There's up to $151,000 a year up for grabs with a gig like this, and you'll need a high school diploma and a knack for sales and communications. This job requires managing sales professionals, as well as budgeting and accounting and is perfect for someone who has a bit of skin in the game.

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Senior Web Developer

You can earn up to $101,000 as a senior web developer, and you'll need skills in designing and/or building websites. Though there are four-year college programs that strengthen those skills, associate's degree programs or even online certification courses can provide ample training needed for this job, especially if you've already got the gift and passion for this sort of work. Of course, experience is a plus, but talent and tenacity definitely trump all.

Casino Manager

Even on the lower end of the average, you can earn up to $153,000 per year in this field, and you'd be in charge of all aspects of running a casino, including operational budgeting and forecasting. Sometimes, this role is one within a corporate entity, and an MBA might be great, managerial and casino industry experience are king for landing this gig.

Nuclear Plant Manager

OK, sis. You see the word "nuclear" and think Homer Simpson? Well, at the higher end of management in this field, you're looking at a yearly salary of at least $100,000. (I guess Marge and the fam was living large. No wonder Homer could afford all those donuts!) This job entails overseeing teams that handle electricity services and ensuring governmental compliance. While some companies require specific licenses at this level, the minimum requirement for the industry is a high school diploma and, to become a manager, good ol' hard work and experience.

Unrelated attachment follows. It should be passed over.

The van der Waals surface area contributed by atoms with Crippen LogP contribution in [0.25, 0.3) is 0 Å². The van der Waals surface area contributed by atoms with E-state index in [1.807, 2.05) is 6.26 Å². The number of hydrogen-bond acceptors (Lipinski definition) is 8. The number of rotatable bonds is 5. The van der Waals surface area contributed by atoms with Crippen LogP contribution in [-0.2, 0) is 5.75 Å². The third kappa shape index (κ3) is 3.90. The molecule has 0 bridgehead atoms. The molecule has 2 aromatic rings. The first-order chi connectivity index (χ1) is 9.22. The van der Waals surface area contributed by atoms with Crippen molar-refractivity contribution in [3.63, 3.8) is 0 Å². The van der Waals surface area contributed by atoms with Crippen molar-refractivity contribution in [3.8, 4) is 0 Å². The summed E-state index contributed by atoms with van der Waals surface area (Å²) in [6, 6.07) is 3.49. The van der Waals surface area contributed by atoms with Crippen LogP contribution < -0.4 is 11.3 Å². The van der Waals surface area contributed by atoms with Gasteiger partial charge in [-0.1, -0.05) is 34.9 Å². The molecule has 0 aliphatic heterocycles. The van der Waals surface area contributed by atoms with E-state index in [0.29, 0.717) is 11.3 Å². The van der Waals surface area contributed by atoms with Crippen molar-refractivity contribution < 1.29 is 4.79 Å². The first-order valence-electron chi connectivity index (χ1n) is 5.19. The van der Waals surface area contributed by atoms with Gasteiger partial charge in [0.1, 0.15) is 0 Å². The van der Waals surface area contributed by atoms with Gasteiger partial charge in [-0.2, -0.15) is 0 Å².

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Senior Consultant

Whether you work for a major firm or you're off on your own, you can make a salary of at least $105,000 as a senior consultant. Some companies indeed require a bachelor's or even a master's degree, but many of today's innovators do not, especially when it comes to industries like public relations, automotive and transport, personal finance, or technology. You can bank on experience, great communication skills, and actual results to lead the way on landing this gig. Independent certifications or training completions are a plus.

Project Manager

If you're super-organized, great at planning a project or transition from start to finish, and even more great at rallying teams to actually execute a plan, you can earn up to $152,000 in the role of project manager with only an associate's degree. Also, there are several options for certifications in this field that boost your salary potential.

Senior Engagement Manager

You're looking at a little over $100,000 in annual salary for the job of senior entertainment manager, and the name of the game for this one is relationships. Businesses want savvy professionals who can not only build new relationships with clients or customers, but create strategies to keep them coming back for more. People with amazing interpersonal, networking, sales and communications skills thrive in this sort of work, and having training in marketing or digital media is a plus.